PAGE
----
Thailand is one place in the world where you can still enjoy aspects of first-class living at economy-class prices, as Asia Correspondent Paul Terhorst explains:
“A friend from Bangkok visited Vicki and me recently in Chiang Mai. The three of us had lunch at the five-star Shangri-La Hotel. The place oozes elegance. The weekday businessman’s special lunch buffet is pasta, pizza, and dessert with espresso coffee, all for about US$8. When it’s just Vicki and me, we eat where Thais eat. A plate of fried noodles—Pad Thai, a spicy curry with rice, or a stir-fry veggie dish—for just a dollar or two.”
“If you’re in the market for an affordable and exotic place to retire, consider settling down in Chiang Mai, where a retired couple could live for as little as US$1,055 per month if they rent…or for as little as US$765 per month if you own your own apartment or condo.”
Hua Hin is one of the few classic retirement havens in Southeast Asia, complete with golf courses, factory outlets, and gated communities.
Located less than three hours south of Bangkok, Hua Hin has a population of 70,000. Foreigners make up approximately 15% of that population, and most of them are retired.
With 12 golf courses in operation and another 3 under construction, this is definitely the place to go if you’re a golf enthusiast.
If you were so inclined, you could live a “North American lifestyle” in Hua Hin and never have to involve yourself more than superficially with Thai culture.
With its Western-style restaurants, nightlife, club-sponsored softball leagues, and wine tastings, it would be easy to stay busy in Hua Hin with North American-like pursuits. English is widely spoken and understood.
Some foreigners have lived in Hua Hin for years without feeling the need to learn a single word of Thai.
Although Hua Hin isn’t the cheapest destination in Southeast Asia, the cost of living is reasonable by Western standards. The infrastructure is good, health care is modern and affordable, and the overall standard of living is excellent.
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Your first impressions of Bangkok will likely be that this is a huge, sprawling city with some tourist attractions and a lot of bars. If you stick around a while, though, your perception of Bangkok will change.
One thing that any retiree can appreciate is the low cost of living in this city. Relatively cheap rent, bargain street food, and inexpensive transportation add up to an overall very affordable cost of living. If you don’t mind a simple lifestyle, you can get by on a budget of less than US$1,000 per month. If your nest egg stretches to US$3,000 per month, you could live like royalty in this city.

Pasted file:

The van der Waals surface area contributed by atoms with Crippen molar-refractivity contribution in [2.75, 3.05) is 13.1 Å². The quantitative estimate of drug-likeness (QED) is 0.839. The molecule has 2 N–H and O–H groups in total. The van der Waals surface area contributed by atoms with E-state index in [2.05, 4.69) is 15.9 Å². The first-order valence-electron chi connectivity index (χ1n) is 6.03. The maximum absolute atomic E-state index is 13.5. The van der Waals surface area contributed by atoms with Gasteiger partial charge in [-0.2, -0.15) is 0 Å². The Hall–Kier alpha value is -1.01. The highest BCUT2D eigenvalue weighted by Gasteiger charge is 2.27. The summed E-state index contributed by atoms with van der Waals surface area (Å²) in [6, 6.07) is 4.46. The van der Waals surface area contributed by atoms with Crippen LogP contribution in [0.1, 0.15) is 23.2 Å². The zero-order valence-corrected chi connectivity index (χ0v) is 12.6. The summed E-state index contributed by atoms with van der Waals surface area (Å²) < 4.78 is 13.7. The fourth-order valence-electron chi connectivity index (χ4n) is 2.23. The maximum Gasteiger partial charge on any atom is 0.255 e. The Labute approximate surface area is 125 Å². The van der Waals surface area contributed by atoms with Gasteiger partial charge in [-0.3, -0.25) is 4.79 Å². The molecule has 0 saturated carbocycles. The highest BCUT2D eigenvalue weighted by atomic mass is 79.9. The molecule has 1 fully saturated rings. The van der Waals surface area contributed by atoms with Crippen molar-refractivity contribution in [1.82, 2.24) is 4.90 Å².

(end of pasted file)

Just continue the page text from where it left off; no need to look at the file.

With a population of fewer than 100,000, Chiang Rai offers an intimacy that cannot be found in a large city. Although there are internationally accredited hospitals here, as well as some large shopping complexes just outside the city center, a small town ambiance prevails.
Chiang Rai is in a natural setting. Thick, cool forests, majestic waterfalls, elephant camps, hot springs, and some of the most diverse hill-tribe villages in the world are located just a short distance outside the city.
Most expats move to Chiang Rai after living in Chiang Mai. Here they tout the cleaner air, lighter traffic, friendlier population, and lower cost of living. Further, unlike better-known Chiang Mai, Chiang Rai is not overrun by tourists and expats.
Chiang Rai has largely escaped the breakneck pace of “development at any cost” prevalent in much of Southeast Asia. Rental prices are extremely low, and you get a lot of house for your money.
Health is a key consideration when shopping the world map for the ideal place to reinvent your life overseas. Indeed, one of the greatest benefits of retiring overseas can be a healthier lifestyle. For certain, your health costs will be reduced. The United States is the most expensive place on Earth both to seek medical care and to insure against the expense. Where specifically should you consider if access to health care is a number-one concern? The following countries stand...Read more